I have been trying to take a picture of this for about two weeks now, for this blog post. But my squirrels are not cooperating: every time I see a couple of them engaged in this activity, the camera is elsewhere.
Pairs of squirrels run slowly along the top of the fence at the back of my yard, or up or down a tree trunk, Miss Squirrel, tantalizing, in the lead, and young Mr. Squirrel just behind, hoping to get lucky. It’s one of those two times a year—first in January/February, and again in May/July—when mating happens.
She gives off a come-hither scent, and that’s how he finds her. Then the chase is on. Sometimes it’s a threesome, and one male gets the prize. At other times the pursuit is all over the yard, and finally she leaps to a distant tree branch and charges off, and the guy slinks away, disappointed. But if he’s successful, she will give birth in March, or July/August.
Have you seen giant balls of leaves in the high crotches of trees? Those are squirrel nests, called dreys. You can casually use this word to impress your friends. Squirrels construct these large nests in the fall, from leafy twigs which they gnaw off the tree. They wrap the twigs around a high branch in the crotch of the tree, as a base for the drey, and then add more leafy twigs to it to form a nice round nest. Inside the nest is a softer lining. Several squirrels will share a drey during the winter. Dreys are remarkably sturdy and can withstand cold and high winds. The dreys in the picture went through Superstorm Sandy with no problems, unlike the power supply in the same neighborhood.
Squirrels are very good at locating nuts which they have buried, even under lots of snow. You might see what I call squirrel digs, places where the snow has been removed and dirt disturbed to make a little hole; that’s where a squirrel has dug up a part of his fall harvest. Your alert squirrel can find up to 85% of the nuts he buried in the fall.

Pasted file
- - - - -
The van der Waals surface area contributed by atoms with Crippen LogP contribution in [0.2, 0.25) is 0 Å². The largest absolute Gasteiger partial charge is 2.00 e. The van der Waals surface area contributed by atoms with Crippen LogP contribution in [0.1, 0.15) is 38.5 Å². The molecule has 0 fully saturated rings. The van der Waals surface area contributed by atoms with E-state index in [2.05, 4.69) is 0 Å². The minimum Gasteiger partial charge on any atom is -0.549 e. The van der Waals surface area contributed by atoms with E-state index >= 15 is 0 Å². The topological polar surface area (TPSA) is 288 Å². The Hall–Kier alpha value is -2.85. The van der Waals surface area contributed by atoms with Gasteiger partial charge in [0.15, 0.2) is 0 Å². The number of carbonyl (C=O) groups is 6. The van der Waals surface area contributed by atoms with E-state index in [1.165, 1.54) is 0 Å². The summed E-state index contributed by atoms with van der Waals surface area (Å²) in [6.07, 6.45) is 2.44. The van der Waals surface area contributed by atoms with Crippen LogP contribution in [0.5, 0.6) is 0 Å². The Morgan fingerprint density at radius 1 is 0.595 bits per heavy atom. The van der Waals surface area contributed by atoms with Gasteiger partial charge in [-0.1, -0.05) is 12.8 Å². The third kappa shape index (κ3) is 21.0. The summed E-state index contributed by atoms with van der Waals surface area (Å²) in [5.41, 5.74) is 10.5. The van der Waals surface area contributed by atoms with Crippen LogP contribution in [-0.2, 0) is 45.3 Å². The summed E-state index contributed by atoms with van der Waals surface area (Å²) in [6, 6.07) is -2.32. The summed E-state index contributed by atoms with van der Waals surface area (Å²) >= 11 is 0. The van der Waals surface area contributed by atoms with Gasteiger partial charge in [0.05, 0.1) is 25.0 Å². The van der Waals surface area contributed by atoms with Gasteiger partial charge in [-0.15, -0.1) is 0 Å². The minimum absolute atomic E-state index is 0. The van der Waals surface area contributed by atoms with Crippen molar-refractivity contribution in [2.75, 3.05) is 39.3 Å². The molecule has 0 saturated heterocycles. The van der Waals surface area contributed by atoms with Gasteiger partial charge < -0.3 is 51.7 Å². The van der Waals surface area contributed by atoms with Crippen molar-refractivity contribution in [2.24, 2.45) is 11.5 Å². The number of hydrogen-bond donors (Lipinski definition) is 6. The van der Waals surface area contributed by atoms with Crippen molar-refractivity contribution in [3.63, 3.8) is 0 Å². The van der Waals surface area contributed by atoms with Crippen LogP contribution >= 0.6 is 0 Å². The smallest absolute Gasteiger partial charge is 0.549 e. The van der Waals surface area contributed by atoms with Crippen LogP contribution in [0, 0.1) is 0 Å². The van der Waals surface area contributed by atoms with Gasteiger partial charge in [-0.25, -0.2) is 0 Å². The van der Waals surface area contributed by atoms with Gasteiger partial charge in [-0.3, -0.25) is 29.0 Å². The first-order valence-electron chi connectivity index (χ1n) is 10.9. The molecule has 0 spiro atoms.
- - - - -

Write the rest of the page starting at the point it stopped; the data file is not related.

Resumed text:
The nuts—often acorns—that are not found and eaten can sprout and grow new trees. Squirrels don’t like to eat acorns which have already sprouted, though—they have been observed chewing out the part of the acorn from which the sprout comes before they bury it. Sort of like killing it before burial.
There are alpha squirrels and squirrels of lesser rank, depending on age, size or experience. Some of these matters are settled by fights. There might be tooth-chattering and tail-lashing going on. I have seen grappling, rolling, and wrestling squirrels on my deck. Scary stuff if you are a subordinate! Chases occur—high-speed ones in this case. If the pursuer gets close enough to the pursued, he may actually BITE OFF PART OF THE TAIL.
I know this is true because I found part of a squirrel tail on the sidewalk last fall. It must have just been detached from its owner, because there was a tiny dot of blood at the bony end. It was still floppy, and very soft. I was on my way to my book group, and I brought my squirrel tail along for everyone to pet. I do wonder how its owner managed without it, as the tails are an important aid not only for balance, but for warmth in the winter (like a cloak) and shade in the summer (like a parasol).
Although you may not like squirrels eating your bird seed, or living in your attic, we do share our world with them. We are lucky, we humans, that there are so many different and wonderful other animals to admire. What can you learn from a squirrel??